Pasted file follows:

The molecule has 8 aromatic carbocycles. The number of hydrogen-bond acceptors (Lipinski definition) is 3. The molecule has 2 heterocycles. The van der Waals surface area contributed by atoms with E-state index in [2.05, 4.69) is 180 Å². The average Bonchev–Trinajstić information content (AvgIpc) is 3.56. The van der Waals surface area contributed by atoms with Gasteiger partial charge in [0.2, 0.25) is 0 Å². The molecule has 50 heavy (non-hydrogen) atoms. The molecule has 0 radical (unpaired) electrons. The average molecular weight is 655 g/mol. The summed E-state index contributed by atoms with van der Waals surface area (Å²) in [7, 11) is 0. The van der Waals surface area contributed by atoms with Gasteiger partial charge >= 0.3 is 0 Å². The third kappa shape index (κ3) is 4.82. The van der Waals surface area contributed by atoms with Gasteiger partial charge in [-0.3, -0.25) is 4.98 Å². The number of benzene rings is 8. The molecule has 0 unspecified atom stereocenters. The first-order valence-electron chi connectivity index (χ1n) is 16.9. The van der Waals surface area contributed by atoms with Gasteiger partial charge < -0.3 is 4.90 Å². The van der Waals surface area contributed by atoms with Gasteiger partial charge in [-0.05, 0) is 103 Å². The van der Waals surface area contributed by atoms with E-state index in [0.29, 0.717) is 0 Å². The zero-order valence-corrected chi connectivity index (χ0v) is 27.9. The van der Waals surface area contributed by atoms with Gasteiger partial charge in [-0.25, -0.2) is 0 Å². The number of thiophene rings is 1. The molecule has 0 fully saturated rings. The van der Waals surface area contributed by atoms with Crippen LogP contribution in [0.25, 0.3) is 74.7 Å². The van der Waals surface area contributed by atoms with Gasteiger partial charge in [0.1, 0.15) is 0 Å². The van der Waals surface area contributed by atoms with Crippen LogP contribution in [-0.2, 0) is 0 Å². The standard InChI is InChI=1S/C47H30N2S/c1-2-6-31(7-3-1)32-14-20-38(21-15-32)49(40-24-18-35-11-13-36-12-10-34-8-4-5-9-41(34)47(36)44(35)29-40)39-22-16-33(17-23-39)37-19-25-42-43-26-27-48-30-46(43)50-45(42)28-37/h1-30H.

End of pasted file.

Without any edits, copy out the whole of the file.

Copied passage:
The molecule has 8 aromatic carbocycles. The number of hydrogen-bond acceptors (Lipinski definition) is 3. The molecule has 2 heterocycles. The van der Waals surface area contributed by atoms with E-state index in [2.05, 4.69) is 180 Å². The average Bonchev–Trinajstić information content (AvgIpc) is 3.56. The van der Waals surface area contributed by atoms with Gasteiger partial charge in [0.2, 0.25) is 0 Å². The molecule has 50 heavy (non-hydrogen) atoms. The molecule has 0 radical (unpaired) electrons. The average molecular weight is 655 g/mol. The summed E-state index contributed by atoms with van der Waals surface area (Å²) in [7, 11) is 0. The van der Waals surface area contributed by atoms with Gasteiger partial charge >= 0.3 is 0 Å². The third kappa shape index (κ3) is 4.82. The van der Waals surface area contributed by atoms with Gasteiger partial charge in [-0.3, -0.25) is 4.98 Å². The number of benzene rings is 8. The molecule has 0 unspecified atom stereocenters. The first-order valence-electron chi connectivity index (χ1n) is 16.9. The van der Waals surface area contributed by atoms with Gasteiger partial charge < -0.3 is 4.90 Å². The van der Waals surface area contributed by atoms with Gasteiger partial charge in [-0.05, 0) is 103 Å². The van der Waals surface area contributed by atoms with E-state index in [0.29, 0.717) is 0 Å². The zero-order valence-corrected chi connectivity index (χ0v) is 27.9. The van der Waals surface area contributed by atoms with Gasteiger partial charge in [-0.25, -0.2) is 0 Å². The number of thiophene rings is 1. The molecule has 0 fully saturated rings. The van der Waals surface area contributed by atoms with Crippen LogP contribution in [0.25, 0.3) is 74.7 Å². The van der Waals surface area contributed by atoms with Gasteiger partial charge in [0.1, 0.15) is 0 Å². The van der Waals surface area contributed by atoms with Crippen LogP contribution in [-0.2, 0) is 0 Å². The standard InChI is InChI=1S/C47H30N2S/c1-2-6-31(7-3-1)32-14-20-38(21-15-32)49(40-24-18-35-11-13-36-12-10-34-8-4-5-9-41(34)47(36)44(35)29-40)39-22-16-33(17-23-39)37-19-25-42-43-26-27-48-30-46(43)50-45(42)28-37/h1-30H.